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Very often I need to use the sudo command because the command I'm running needs higher privileges. Is there some method to minimize the usage of sudo and/or a way to use it that's faster than typing my password, but which is still secure?

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up vote 9 down vote accepted

Many operations and programs do not in themselves need sudo, only for access to certain files. These files often also allow access for a group (e.g. /dev/mixer for group audio on my Debian), and you can avoid the sudo if you add your user to that group. The strace command is a good tool to find out which files are the problem; just look for an open() call that returns a negative value aside from -1.

If you need the sudo command for specific applications (a classic for me being pbuilder, which needs to chroot), it might be a good idea to insert that command and the NOPASSWD flag into /etc/sudoers. That isn't the most secure way (the root user inside the pbuilder environment can do all sorts of crap), but better than typing your password in normal system use and getting used to that.

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+1 for the point about looking closely to group ownerships. – rozcietrzewiacz Sep 21 '11 at 9:38
...and do consider setting up your own groups for specific tasks (and applying config to the relevant daemons where appropriate - e.g. sshd, cupsd) – symcbean Sep 22 '11 at 10:10

If you are not a sysadmin then most of the times you use sudo is a indicator that some user rights in the system is wrong. A normal user should not need sudo for the daily work. sudo is for installing new applications and hardware.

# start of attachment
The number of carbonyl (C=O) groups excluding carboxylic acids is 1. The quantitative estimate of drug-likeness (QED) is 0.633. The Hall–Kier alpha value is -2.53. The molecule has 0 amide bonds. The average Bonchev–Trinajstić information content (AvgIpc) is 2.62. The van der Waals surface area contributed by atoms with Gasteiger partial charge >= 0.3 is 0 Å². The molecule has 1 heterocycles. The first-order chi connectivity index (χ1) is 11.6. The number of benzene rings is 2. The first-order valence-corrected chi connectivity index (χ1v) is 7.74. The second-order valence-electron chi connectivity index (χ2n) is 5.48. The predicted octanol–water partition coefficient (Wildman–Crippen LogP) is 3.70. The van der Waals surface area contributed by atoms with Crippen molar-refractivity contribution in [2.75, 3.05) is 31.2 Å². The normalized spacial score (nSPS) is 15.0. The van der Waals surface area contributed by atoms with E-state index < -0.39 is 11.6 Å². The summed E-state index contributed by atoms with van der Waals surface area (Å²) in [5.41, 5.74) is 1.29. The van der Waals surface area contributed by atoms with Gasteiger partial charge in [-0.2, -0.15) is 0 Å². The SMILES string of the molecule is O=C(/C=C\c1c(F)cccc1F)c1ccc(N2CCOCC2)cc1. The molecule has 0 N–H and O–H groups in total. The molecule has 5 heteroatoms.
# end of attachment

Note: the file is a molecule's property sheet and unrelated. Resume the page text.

So think why you use sudo. Also think about if you can change something so you don't need to use sudo the next time, or if this is a valid usecase for sudo.

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I'm installing often, I'm using command that need sudo (mv, cp, cpufreq-selector), editing system files. Many times I have to use sudo and type password. – xralf Sep 21 '11 at 7:07
@xralf then you can consider yourself what Johan described as sysadmin. But frankly, I believe the truth lies somewhere in between: Being a sysadmin is not a binary qualifier. You can be more of a sysadmin then some people and at the some time much less then some other. – rozcietrzewiacz Dec 6 '11 at 7:39

Authentication is an important aspect of system administration. You should get used to it. I know that nowadays people try to be more lazy and avoid remembering and typing passwords, but this approach has to lead a decreased security, unless you use some other reasonable authentication method like fingerprint reader.

If you often need to run a number of commands as root, maybe you should use su - instead of sudo in such situations. But remember to log out from root after you've finished or when you go away from the computer - this has to be learned as a habit. You may also consider locking the console using a tool like vlock or within a screen session.

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You can configure the timestamp_timeout property to whatever value you want. This controls how long the password is 'cached'. See the sudoers(5) man page.

                   Number of minutes that can elapse before sudo will ask
                   for a passwd again.  The timeout may include a
                   fractional component if minute granularity is
                   insufficient, for example 2.5.  The default is 5.  Set
                   this to 0 to always prompt for a password.  If set to a
                   value less than 0 the user's timestamp will never
                   expire.  This can be used to allow users to create or
                   delete their own timestamps via sudo -v and sudo -k
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sudo -s

works, but bad idea, if you do wrong command sometimes.

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I often sudo bash, same as su I suppose

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